IPH work highlights need for lower speed limits, reducing sugar sweetened drinks and increasing child activity
A new school year provides an opportunity for us to consider how best to protect the health and wellbeing of children. IPH work highlights 3 important public health messages focusing on the need for lowering speeds limits, reducing sugar sweetened drinks and increasing child activity.
IPH Interim Chief Executive Professor Roger O’Sullivan said
“Obesity, lack of physical activity and road safety are critical issues influencing the health of our children.”
In the Republic of Ireland (RoI) almost 25% of children are overweight or obese, while in Northern Ireland (NI) approximately 16% of children are overweight, and 9 % obese.
Professor O’Sullivan continued “There is no single cause for childhood obesity and action is needed in a number of areas; including physical activity, planning regulations, food and drink legislation.”
He added “Limiting speed limits to 20mph in residential areas and outside schools can reduce the risk of collisions between vehicles and children by up to 70%.”
IPH work highlights things we can all do this school year
Reducing speeds limits in residential areas and outside schools to 20mph offer protection to children who are at higher risk of injury and fatality on roads, particularly those living in disadvantaged communities. It increases the appeal and safety of their environment for walking and cycling to school.
Swap fizzy drinks for water
The World Health Organization guidelines state that free sugars should comprise less than 10% of our daily energy intake with reductions below 5% (approximately 6 teaspoons) per day would provide additional health benefits. One can of sugar sweetened drink (SSD) could take a child over their recommended daily sugar intake. There is a need to reduce the high consumption of empty calorie SSDs which are of no nutritional benefit to children.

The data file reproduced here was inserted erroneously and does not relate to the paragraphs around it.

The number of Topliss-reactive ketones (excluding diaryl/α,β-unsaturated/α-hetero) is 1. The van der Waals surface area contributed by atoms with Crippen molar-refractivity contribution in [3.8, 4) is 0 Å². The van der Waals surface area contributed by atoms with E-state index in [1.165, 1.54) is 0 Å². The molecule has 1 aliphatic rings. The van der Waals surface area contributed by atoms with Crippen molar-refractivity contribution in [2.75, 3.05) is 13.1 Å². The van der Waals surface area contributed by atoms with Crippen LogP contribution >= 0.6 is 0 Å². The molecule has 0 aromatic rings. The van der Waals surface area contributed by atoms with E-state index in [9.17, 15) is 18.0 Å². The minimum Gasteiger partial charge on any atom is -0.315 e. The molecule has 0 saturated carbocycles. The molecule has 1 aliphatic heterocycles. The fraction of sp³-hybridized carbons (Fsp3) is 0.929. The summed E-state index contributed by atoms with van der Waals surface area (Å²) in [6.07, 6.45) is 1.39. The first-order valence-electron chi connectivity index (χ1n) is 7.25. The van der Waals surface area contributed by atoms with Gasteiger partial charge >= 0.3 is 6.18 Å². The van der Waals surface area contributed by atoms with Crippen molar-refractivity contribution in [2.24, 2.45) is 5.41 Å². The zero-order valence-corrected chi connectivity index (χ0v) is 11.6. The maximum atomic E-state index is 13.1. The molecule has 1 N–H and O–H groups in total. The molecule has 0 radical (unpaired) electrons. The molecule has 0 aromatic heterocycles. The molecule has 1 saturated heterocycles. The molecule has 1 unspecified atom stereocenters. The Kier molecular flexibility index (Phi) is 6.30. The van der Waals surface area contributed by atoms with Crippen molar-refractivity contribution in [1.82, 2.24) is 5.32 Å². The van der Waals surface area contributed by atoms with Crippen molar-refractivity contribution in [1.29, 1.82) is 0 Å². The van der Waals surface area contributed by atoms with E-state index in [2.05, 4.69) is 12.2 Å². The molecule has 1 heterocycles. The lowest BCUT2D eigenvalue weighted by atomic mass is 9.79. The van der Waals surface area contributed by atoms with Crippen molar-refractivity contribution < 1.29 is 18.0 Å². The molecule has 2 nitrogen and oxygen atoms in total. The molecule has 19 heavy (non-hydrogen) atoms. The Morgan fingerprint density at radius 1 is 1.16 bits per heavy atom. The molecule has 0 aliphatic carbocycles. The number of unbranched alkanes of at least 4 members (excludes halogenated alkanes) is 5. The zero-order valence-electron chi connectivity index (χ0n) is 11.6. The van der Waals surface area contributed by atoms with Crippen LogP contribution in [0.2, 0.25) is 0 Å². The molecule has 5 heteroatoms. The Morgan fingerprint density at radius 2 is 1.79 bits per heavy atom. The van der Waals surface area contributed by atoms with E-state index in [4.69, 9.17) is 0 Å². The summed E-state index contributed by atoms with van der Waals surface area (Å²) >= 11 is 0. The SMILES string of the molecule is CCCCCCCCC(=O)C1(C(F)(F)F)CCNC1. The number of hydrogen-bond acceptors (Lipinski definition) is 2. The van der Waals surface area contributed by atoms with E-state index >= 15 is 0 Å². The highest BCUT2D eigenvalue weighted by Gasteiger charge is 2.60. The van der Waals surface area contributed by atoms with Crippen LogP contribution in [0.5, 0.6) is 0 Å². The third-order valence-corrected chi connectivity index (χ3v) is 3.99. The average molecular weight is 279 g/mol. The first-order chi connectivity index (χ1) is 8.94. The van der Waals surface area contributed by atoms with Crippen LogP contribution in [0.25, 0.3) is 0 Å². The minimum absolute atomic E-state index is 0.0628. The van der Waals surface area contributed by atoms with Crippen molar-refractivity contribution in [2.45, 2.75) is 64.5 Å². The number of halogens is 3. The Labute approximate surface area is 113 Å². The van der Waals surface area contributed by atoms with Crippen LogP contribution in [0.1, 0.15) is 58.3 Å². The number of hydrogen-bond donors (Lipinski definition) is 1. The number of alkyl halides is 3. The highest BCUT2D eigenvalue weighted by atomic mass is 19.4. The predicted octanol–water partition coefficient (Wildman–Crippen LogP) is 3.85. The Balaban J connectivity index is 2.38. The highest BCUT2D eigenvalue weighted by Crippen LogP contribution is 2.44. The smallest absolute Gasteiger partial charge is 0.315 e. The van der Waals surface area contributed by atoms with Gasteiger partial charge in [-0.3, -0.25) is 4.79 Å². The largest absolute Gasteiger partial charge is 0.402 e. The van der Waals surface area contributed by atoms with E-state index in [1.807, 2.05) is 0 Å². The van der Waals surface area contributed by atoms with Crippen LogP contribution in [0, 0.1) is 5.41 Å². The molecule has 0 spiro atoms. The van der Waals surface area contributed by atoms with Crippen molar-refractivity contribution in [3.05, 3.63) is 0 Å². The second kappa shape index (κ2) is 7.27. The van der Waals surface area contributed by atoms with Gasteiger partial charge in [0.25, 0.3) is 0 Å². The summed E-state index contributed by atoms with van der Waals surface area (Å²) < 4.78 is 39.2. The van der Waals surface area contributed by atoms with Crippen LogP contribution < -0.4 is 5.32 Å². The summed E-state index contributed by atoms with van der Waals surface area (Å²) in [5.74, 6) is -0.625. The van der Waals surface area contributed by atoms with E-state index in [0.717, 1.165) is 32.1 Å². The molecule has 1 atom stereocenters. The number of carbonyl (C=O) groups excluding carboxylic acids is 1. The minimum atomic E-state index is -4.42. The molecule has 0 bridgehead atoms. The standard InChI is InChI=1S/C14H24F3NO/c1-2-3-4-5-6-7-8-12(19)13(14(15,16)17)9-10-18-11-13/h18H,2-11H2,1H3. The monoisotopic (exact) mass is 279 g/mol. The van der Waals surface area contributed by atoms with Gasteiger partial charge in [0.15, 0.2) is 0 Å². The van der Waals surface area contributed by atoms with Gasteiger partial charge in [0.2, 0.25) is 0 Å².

Keep children active
Physical activity is a key factor in preventing obesity and obesity-related diseases such as diabetes, cardiovascular disease and some types of cancer. It can also help improve mental health and maintain strong bones. Walking or cycling instead of using motorised means to make routine journeys such as going to school, the shops or visiting friends helps increase physical activity. Both Departments of Health recommend all children and young people should be active, at a moderate to vigorous level, for at least 60 minutes every day. Physical activity levels across the island are low with around 25% of young people reporting being active for at least an hour a day.
IPH is an all-island body which supports cooperation on public health North and South to promote collective action for sustained improvements in health with a particular focus on addressing health inequalities.
The importance of active travel, both North and South, have been highlighted by the IPH active travel resources and the most recent all-island Physical Activity Report Card for Children.
IPH have made a significant contribution to research on obesity at a European level as part of the EU Joint Action on Nutrition and Physical Activity (JANPA), and the EU Joint Action on Diseases and Promoting Healthy Ageing Across the Life-Cycle (CHRODIS) projects.
IPH has also contributed to all-island research on physical activity in younger people, such as the most recent Physical Activity Report Card for Children.
For further information, contact: Arlene McPhillips, IPH Communications Officer 07734903944